Anord is a Dundalk company that started out manufacturing basic switchgear for the electrical industry employing 30 people. When it saw new opportunities in the UK water market it decided to establish an in-house design team. It now employs 90 people in Ireland and has expanded into the US and Canada.

The report’s findings from its interviews with the business sector confirm the rationale for establishing the Year of Irish Design 2015 (ID2015).

The significant findings are that there is a poor awareness of design-driven innovation, industrialists are not up to speed on what is happening in design policy internationally, and that policymakers do not understand the value of design. There is a gap between the educational providers and business and policy makers on design thinking and a need to bridge the gap between the outputs of the education sector and the needs of business.

ID2015 begins the journey to address these issues – to promote a better understanding of design and Ireland’s design capability, to bring the education and design sectors closer to the small business sector in Ireland, and to increase the appreciation and demand for design capability among Irish business.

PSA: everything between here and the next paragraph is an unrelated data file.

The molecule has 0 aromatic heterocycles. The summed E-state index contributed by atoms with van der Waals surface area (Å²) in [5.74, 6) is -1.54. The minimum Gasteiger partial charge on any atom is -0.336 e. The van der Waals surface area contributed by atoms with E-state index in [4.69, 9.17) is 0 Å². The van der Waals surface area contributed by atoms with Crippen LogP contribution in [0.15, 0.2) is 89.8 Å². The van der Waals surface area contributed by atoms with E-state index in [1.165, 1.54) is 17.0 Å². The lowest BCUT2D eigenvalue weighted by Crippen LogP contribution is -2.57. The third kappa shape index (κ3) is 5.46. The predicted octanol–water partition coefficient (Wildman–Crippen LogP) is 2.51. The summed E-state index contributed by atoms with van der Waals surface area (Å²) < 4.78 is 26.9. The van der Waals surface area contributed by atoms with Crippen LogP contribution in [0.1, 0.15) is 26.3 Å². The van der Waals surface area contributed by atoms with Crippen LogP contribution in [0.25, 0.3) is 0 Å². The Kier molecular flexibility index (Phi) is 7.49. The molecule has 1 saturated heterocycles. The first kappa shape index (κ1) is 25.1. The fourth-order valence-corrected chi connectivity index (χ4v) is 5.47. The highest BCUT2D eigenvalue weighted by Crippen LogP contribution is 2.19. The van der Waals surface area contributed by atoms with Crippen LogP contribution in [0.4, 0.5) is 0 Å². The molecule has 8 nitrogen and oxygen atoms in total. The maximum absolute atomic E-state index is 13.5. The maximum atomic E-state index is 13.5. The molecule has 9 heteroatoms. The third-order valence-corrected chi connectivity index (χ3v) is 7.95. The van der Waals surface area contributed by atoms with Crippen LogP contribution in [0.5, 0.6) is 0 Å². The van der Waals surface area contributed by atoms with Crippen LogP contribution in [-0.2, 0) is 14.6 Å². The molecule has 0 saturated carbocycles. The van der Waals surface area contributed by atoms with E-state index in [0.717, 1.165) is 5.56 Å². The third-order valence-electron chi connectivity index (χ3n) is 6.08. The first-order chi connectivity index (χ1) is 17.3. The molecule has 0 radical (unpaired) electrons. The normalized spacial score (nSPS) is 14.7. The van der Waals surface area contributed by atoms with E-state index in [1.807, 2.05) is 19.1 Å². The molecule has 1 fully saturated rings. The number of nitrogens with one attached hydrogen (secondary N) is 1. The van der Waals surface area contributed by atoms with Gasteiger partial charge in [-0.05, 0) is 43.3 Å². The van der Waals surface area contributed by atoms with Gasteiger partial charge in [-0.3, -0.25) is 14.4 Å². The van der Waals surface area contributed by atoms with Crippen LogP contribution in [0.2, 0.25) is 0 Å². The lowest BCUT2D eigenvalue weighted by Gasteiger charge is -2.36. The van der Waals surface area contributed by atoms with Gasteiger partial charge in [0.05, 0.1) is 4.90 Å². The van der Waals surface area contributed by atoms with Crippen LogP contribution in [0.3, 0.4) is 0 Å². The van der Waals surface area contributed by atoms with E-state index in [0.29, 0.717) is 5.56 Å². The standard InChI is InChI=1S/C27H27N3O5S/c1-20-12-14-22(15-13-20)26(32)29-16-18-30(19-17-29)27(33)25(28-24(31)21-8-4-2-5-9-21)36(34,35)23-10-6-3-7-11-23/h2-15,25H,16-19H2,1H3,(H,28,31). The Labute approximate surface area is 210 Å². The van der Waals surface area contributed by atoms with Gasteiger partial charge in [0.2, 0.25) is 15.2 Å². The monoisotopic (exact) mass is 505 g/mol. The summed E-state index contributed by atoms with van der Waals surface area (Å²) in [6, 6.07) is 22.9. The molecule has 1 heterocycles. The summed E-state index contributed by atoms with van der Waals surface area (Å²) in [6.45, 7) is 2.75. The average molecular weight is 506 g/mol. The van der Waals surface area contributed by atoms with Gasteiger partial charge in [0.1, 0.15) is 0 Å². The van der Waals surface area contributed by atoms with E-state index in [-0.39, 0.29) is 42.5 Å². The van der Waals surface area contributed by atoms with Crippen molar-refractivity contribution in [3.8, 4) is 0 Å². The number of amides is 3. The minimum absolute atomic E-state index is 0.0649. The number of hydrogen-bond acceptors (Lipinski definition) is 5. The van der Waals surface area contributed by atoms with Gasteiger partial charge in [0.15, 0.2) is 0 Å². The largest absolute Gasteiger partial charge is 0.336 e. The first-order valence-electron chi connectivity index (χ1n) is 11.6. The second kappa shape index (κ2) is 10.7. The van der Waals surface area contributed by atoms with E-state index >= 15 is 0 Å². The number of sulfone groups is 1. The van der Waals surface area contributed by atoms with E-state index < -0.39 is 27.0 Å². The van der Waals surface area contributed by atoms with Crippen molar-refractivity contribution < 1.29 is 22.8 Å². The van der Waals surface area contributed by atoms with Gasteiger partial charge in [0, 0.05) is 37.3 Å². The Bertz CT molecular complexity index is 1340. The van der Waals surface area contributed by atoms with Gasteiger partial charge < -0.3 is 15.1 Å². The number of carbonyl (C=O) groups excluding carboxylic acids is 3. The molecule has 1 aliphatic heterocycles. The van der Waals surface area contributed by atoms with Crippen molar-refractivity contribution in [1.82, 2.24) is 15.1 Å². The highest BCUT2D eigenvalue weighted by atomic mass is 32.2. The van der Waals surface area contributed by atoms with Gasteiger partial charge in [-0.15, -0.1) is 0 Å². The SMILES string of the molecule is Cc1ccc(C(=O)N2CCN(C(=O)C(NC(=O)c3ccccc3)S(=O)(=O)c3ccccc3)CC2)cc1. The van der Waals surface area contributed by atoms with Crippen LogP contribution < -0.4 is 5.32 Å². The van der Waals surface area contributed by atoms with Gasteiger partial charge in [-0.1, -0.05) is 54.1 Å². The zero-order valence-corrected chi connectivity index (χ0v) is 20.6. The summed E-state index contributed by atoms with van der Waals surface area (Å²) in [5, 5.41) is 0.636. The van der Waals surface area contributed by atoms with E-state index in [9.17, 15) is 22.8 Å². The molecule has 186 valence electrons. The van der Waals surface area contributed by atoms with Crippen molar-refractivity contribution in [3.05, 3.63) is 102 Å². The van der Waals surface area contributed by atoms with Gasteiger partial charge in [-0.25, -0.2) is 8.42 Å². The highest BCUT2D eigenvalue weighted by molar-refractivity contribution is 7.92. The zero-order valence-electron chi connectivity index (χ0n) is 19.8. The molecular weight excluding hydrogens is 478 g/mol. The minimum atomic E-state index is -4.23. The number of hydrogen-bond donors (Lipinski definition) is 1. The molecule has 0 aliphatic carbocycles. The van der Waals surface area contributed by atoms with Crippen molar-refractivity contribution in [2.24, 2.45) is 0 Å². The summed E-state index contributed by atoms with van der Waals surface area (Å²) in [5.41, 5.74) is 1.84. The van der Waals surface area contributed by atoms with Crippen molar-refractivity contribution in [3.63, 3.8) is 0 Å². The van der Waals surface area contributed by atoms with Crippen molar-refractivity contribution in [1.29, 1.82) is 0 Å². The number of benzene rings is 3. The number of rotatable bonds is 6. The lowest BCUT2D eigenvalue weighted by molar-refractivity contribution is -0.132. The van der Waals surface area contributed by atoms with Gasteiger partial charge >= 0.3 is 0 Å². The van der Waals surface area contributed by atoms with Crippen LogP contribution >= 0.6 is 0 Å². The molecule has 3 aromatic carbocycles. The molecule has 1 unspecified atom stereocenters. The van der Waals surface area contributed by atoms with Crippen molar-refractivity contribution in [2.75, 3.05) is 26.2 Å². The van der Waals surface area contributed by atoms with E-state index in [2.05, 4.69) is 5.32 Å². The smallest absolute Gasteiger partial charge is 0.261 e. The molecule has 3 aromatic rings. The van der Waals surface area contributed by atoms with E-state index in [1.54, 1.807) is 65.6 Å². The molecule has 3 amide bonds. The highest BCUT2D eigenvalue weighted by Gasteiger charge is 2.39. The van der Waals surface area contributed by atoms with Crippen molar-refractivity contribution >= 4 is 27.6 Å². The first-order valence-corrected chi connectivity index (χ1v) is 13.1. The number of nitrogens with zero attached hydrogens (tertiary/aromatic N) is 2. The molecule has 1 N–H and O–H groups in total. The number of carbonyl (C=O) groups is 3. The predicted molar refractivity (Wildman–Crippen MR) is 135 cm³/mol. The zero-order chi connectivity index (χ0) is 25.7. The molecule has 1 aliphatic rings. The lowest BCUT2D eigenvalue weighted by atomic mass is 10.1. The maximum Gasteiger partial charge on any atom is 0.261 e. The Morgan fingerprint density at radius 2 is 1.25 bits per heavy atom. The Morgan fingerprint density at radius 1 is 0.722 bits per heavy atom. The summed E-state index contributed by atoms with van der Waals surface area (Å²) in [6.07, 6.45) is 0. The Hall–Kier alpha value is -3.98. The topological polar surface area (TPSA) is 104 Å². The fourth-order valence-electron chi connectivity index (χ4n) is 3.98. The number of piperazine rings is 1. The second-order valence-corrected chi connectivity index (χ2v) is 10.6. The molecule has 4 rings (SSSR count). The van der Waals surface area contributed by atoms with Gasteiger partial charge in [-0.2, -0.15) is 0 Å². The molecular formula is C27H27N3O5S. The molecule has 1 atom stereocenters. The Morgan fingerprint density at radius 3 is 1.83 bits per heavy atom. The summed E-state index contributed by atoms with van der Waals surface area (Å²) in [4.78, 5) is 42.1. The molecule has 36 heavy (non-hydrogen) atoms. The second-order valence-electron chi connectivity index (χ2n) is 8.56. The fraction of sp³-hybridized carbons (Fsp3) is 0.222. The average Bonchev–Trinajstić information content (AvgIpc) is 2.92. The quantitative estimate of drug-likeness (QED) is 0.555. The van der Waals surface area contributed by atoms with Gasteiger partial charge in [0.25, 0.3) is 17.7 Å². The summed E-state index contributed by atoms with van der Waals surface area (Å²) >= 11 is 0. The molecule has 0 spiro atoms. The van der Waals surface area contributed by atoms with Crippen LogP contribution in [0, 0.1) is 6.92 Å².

The report also gives us good insights into what types of government supports can make these things happen.

A number of common elements stand out.

  • Firstly the need to engage with small companies that do not think ‘design’ but also to embed design strategies in companies that do.
  • There is a tendency to begin with smaller ‘demonstration type’ approaches followed by more mainstream supports.
  • Supports should create the demand for design services and ensure that the demand is capable of being met.
  • There is a need for coaching and mentoring supports available through the design industry and design education sectors to feed that early engagement and ensure that it is a positive one.
  • There should be a particular emphasis on high potential companies to integrate design into all aspects of the business from the start.
  • From the business perspective, there is a need to clearly link design thinking to meet the commercial, consumer and market strategy of the firm.
  • For small and large companies, engagement needs to be at CEO level to ensure that design is part of company strategy, not a costly side show.

In conclusion, Ireland spends significant monies on strengthening our R&D base in industry, in the third level and in research institutes. I would like to see Design becoming an integral part of that policy.

I have therefore asked Enterprise Ireland to evaluate current programmes that are available in support of design and to look at whether more specific and targeted measures might be introduced in support of enterprise policy.

I have asked that the report be available to me by the end of the summer.

Once again, I’d like to thank the Northern and Western Assembly for its work on this report, particularly Adrian O’Donoghue and his colleagues.

ENDS